At E3 this year I got to try out the demo of Elebits. At the end, I turned around to hand the controller to the next person in line (who happened to be GoldenEye designer Martin Hollis, but that's neither here nor there), who asked me what I thought of it. "It's alright," I said, "but the final version better have more to it than just zapping tiny creatures and flinging objects about."
A few months later at the Montreal International Game Summit, Reggie Fils-Aime told me (and a few hundred other people) that it did. "That's a game that's got something special to it," he said in his keynote. "A lot of people are going to be surprised by that one." Excellent, I thought. It does have more to it than just zapping tiny creatures and flinging objects about.
It turns out I would have preferred it didn't.
Elebits - Konami's Wii debut - plonks you in a world entirely powered by tiny creatures with a silly name. Except, oh no! They've all gone and hidden after a huge lightning storm! With that, it's up to ten year-old protagonist Kai to sort things out by grabbing his dad's "capture gun" and sucking the power right out of the hidden Elebits. "Okay," you're saying, "but what's my motivation?" Well, it turns out that Kai's parents research Elebits, and as a result you hate them!
It's all controlled in a sort of first-person shooter style, using the nunchuck analogue stick to move and strafe in the accepted fashion while aiming and turning with the Wiimote. Turning can be a bit sluggish, because the viewpoint only shifts when the pointer's at the edge of the screen (some "expert" controls would've been nice), but then Elebits really isn't a game that demands speedy, dextrous control.
Instead, for the majority of the game, you find yourself standing still, zapping all the Elebits you can see on-screen and then using the capture gun to manipulate objects the other might be hiding under. What's more, collecting Elebits eventually starts to power up electrical items dotted around the room (computers, rice cookers, telephones), allowing you to turn them on and capture special, yellow Elebits, which increase the power of your capture gun. Once you're on a roll, you can progress from throwing pieces of toast all the way up to houses.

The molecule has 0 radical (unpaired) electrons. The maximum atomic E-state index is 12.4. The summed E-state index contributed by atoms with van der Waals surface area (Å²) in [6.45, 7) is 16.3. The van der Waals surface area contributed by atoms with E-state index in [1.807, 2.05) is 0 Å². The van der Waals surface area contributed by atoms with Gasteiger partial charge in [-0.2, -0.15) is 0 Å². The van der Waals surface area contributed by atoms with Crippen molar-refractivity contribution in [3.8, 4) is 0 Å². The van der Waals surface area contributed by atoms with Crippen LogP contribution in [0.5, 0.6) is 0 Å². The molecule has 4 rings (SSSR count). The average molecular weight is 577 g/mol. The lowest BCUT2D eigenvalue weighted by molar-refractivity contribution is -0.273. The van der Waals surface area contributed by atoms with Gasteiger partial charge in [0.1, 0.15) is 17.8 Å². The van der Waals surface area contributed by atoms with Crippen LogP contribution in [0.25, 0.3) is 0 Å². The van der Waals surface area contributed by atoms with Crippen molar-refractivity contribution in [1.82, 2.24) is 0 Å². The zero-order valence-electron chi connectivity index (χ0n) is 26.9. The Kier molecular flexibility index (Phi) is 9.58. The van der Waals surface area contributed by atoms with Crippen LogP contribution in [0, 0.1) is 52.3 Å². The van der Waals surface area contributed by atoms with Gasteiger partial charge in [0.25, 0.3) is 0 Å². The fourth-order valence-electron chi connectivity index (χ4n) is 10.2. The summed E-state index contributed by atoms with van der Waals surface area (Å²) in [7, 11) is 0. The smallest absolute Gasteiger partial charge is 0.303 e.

And that's basically it.
Alright, it's not really. That's about it for the basic gameplay concept, but there are other things to bear in mind. First of all, using the Wiimote capture gun to manipulate objects is incredibly satisfying. You can pick them up, but also twist and wobble them, and of course you can fling them about if the need takes you. It can be difficult to move objects into and out of the screen (unless you hold the Wiimote naturally with plenty of room to move it backwards and forwards), but it's clear after a couple of levels that the biggest smiles are to be found in making a ridiculous mess.
The problem being that, after the first couple of levels, the game does its very best to stop you doing that. Instead, it progressively adds layers of complication. You're asked not to break any objects. Then you're asked not to make too much noise. Then you're asked, inevitably, to avoid making a mess at all. Doing so will summon evil black Elebits, who can break your capture gun and end the level. The result is that Elebits shifts from an enjoyably chaotic mess-'em-up into a game of quietly and gingerly reorganising rooms so they're free of Elebits.
Thank goodness, then, for the edit mode, where you can make the ungodly mess of your dreams and then, excellently, send it off to people on your friends list using WiiConnect24. You're limited to editing levels you've unlocked during the story mode, but you can still create wonderfully complex levels full of physics-baiting towers, built out of breakable objects just begging to be knocked over in search of Elebits.
Multiplayer mode (only available offline) is a little less elegant. It's meant to be competitive, and the twist is that only one player can control the camera, with a bodged solution that has it randomly switch between players every 60 seconds. Going up against all the interesting multiplayer games already out on the Wii, it doesn't get very far, and the most fun you're going to have with your mates will be building new levels.
That's certainly been my experience in the couple of weeks I've spent on this, during which I've struggled with how I feel about it. There are glimmers of comparison to Katamari Damacy lurking in the way the game scales, and I was a bit worried - thinking back to the E3 demo - that I might just be treating it dismissively. Was Katamari, in demo form, not just a silly game about rolling rubbish up in a ball?
Well, no it wasn't. Katamari had bags and bags of charm from the off, and while the Elebits themselves are cute, nothing else about the game is memorable (for the right reasons anyway - you might struggle to dislodge the odious cut-scenes). And where Katamari opened up the possibilities without messing up its simple controls, Elebits starts off complex, and then only makes things worse with each new restriction.
All of which rather betrays Reggie's belief that it was "something special". There's nothing special here. Elebits is a fairly competent FPS tidy-'em-up with a great edit mode, but that's all.